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I have been alternating two for two for the last 12 yrs on my Land Rover. Have two new they go on th front and the front two go on the back. When the back get to the limit repeat.

Never had a problem but there again these are Land Rover diffs.

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2 hours ago, adzyvilla said:

I've had 4 subarus over the years, as you may know they are permanent symmetrical all wheel drive. Never known any such problem, and I have probably covered over 100000 miles in these vehicles. I actually find the tyres wear fairly evenly front to back. I would be interested to know if anyone else has experienced anything different. Certainly no diff problems. 

Does a Subaru not have a centre differential though ? That part makes all the difference!

Edited by matone
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I've heard off that a few times, not the diffs going but folk changing all 4 at same time.

1 story I heard ( friend of friend) some fancy Audi or something got a puncture and had to replace all 4 relatively new tyres.

And that's a local tyre bit which is quite trustworthy but that's wot they say.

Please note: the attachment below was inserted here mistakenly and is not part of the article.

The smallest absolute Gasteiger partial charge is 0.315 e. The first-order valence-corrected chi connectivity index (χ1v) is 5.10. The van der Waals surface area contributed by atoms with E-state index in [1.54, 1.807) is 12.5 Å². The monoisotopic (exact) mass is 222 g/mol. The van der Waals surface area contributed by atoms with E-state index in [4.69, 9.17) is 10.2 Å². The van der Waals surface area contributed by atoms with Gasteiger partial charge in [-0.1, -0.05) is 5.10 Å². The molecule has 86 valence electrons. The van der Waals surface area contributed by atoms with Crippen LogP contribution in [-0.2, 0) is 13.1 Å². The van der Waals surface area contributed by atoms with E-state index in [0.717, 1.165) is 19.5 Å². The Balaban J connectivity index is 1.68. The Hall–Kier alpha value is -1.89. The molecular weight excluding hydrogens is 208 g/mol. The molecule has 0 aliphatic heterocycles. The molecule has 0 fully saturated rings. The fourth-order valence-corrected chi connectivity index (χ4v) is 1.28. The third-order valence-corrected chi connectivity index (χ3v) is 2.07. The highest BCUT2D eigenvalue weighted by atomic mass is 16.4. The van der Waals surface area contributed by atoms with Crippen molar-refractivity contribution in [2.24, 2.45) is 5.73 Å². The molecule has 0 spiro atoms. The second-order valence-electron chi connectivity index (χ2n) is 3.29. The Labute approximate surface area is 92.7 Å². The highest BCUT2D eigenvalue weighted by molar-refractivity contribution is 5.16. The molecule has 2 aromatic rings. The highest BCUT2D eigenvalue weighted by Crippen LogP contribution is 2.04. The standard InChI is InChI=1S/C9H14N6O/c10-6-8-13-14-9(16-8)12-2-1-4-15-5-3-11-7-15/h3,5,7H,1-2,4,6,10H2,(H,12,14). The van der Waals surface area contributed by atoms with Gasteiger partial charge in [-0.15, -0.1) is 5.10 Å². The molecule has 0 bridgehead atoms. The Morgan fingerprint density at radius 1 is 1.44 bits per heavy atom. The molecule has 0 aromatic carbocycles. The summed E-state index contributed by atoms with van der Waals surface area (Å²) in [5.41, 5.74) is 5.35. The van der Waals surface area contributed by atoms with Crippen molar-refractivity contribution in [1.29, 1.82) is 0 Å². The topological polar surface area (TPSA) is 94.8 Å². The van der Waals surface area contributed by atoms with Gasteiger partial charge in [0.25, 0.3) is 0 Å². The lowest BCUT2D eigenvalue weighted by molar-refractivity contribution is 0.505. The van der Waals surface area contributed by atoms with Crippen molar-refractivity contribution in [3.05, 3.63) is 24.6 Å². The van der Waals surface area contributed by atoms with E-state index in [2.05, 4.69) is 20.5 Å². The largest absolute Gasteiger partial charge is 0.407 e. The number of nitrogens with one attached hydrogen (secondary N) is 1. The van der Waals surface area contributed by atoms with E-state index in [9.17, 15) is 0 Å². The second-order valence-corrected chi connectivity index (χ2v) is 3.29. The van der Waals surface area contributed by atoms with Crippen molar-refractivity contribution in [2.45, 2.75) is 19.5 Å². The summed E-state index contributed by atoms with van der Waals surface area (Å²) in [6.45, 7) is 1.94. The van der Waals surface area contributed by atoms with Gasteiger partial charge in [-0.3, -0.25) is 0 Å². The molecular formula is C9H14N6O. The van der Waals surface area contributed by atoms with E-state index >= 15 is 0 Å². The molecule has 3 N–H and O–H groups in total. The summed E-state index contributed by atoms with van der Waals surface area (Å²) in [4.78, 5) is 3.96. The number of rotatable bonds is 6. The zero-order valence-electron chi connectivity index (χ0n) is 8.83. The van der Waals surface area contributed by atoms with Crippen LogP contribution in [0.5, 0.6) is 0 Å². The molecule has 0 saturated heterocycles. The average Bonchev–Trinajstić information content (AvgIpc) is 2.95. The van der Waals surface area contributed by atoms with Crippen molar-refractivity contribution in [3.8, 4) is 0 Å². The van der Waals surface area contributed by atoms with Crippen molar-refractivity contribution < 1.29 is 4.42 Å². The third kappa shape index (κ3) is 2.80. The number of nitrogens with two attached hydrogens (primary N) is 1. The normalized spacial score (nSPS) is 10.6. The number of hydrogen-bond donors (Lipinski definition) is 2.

Mibbee covering there own backsides thou atleast if they warn u it's ur problem and can't blame them for not telling u manufacters advice, wether an real issue or not

 

I know they said the same when they stuck some tyres off my old pick up on my new 1, but to be fair they are a bit wider.

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Sounds to me like a scam to sell more tyres.  I had a 50% rear tyre blow last week and consulted my supplier about should I put a new pair on the rear and he took a look at the remaining tyre shook his head and ordered one replacement.  He could very easily have said yes and been another fifty notes in pocket but he values his customers.

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How on earth, given the difference in suspension travel as you drive, differing road surfaces, camber and speeds, incline and declines can uneven tyre wear be any sort of factor in the health of the differential? 

Even if you had brand spanking new tyres versus totally bald you are talking a difference of what? 12-15mm max? 

I bet the camber on some of the roads here is a difference of more than that. 

Sounds like a marketing ploy to me. 

 

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4 hours ago, London Best said:

That is surely the PURPOSE of a differential!

The problem arises from transmission windup IF you don`t have a differential mechanism between two axles turning at different revolution .Something has to `give` to get rid of the windup,usually wheelslip allows it but if you  are on surfaced roads it puts a lot more load on the transmission components .This is why landrover fitted a centre diff to the Range rover ,as opposed to the Series Landrovers transmission.Hth.

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5 hours ago, ClemFandango said: